Help identifying a strange bug

dcfoster

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I turned over Stone the other day on a small Spring Creek and found quite a few of these under the rocks here in southern Ontario. When I think back to the matching the hatch books I’ve read I don’t remember ever seeing a nymph or pupa that looks like this. When I watched closely though it’s sort of moved like a shrimp or crustacean… Could this be something in the shrimp and or Scud family?




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Bent Undergrowth

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I turned over Stone the other day on a small Spring Creek and found quite a few of these under the rocks here in southern Ontario. When I think back to the matching the hatch books I’ve read I don’t remember ever seeing a nymph or pupa that looks like this. When I watched closely though it’s sort of moved like a shrimp or crustacean… Could this be something in the shrimp and or Scud family?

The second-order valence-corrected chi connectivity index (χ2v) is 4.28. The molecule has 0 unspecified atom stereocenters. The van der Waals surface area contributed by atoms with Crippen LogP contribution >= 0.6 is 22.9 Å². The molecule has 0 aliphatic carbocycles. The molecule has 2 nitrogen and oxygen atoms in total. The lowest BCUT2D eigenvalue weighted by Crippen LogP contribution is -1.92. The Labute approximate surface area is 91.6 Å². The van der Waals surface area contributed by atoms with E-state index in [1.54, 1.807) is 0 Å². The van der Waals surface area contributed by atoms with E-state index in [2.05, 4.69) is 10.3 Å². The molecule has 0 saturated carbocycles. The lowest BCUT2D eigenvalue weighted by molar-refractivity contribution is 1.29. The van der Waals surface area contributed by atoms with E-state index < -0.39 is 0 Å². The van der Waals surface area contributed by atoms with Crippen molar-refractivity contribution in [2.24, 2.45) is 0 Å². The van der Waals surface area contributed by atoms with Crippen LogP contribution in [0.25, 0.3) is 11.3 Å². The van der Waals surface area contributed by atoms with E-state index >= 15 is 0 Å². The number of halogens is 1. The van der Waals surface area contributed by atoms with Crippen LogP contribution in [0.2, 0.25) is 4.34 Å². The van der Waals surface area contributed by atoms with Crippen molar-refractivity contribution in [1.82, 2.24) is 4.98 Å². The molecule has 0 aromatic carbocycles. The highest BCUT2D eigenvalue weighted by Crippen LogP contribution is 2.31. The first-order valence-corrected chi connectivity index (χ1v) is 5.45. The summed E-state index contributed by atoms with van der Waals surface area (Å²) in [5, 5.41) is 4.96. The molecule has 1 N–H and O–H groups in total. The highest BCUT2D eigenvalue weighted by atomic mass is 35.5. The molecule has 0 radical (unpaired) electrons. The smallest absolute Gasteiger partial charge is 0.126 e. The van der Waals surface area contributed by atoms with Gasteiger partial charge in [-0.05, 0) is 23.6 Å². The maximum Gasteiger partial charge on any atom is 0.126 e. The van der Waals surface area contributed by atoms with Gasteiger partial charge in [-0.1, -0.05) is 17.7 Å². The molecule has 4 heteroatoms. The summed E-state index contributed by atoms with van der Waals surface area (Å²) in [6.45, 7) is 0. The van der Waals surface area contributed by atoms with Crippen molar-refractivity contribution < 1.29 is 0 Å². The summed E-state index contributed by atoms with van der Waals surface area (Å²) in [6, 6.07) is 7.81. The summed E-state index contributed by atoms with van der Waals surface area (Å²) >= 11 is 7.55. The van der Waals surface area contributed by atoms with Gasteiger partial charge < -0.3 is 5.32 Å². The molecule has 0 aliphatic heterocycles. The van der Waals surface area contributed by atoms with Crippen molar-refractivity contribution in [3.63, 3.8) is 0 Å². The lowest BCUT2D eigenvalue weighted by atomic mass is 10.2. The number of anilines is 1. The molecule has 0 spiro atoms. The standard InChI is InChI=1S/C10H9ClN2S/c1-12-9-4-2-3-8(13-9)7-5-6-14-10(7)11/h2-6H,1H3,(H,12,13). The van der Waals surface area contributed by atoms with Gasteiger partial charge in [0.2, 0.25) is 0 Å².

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Appears to be a mayfly nymph of the swimming variety.

Possibly isonynchia bicolor.

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dcfoster

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Thanks everyone for your replies. I had also posted another picture of a mayfly that people said was an Isonychia (or the slate Drake)… Would this be the nymphal form then?

Here’s a picture of the dun I posted:




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Ard

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Thanks everyone for your replies. I had also posted another picture of a mayfly that people said was an Isonychia (or the slate Drake)… Would this be the nymphal form then?

Here’s a picture of the dun I posted:




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HI,

How large would you say that mayfly was? Could it possibly have been as small as a #18 imitation? I ask this because it looks very much like what I called Little Blue Quill. It's hard for me to discern the color of the abdomen on my screen it appears to be very dark gray or possibly rusty gray, can't tell. If they are quite small I just posted a video in the Video Gallery of how to tie something very similar.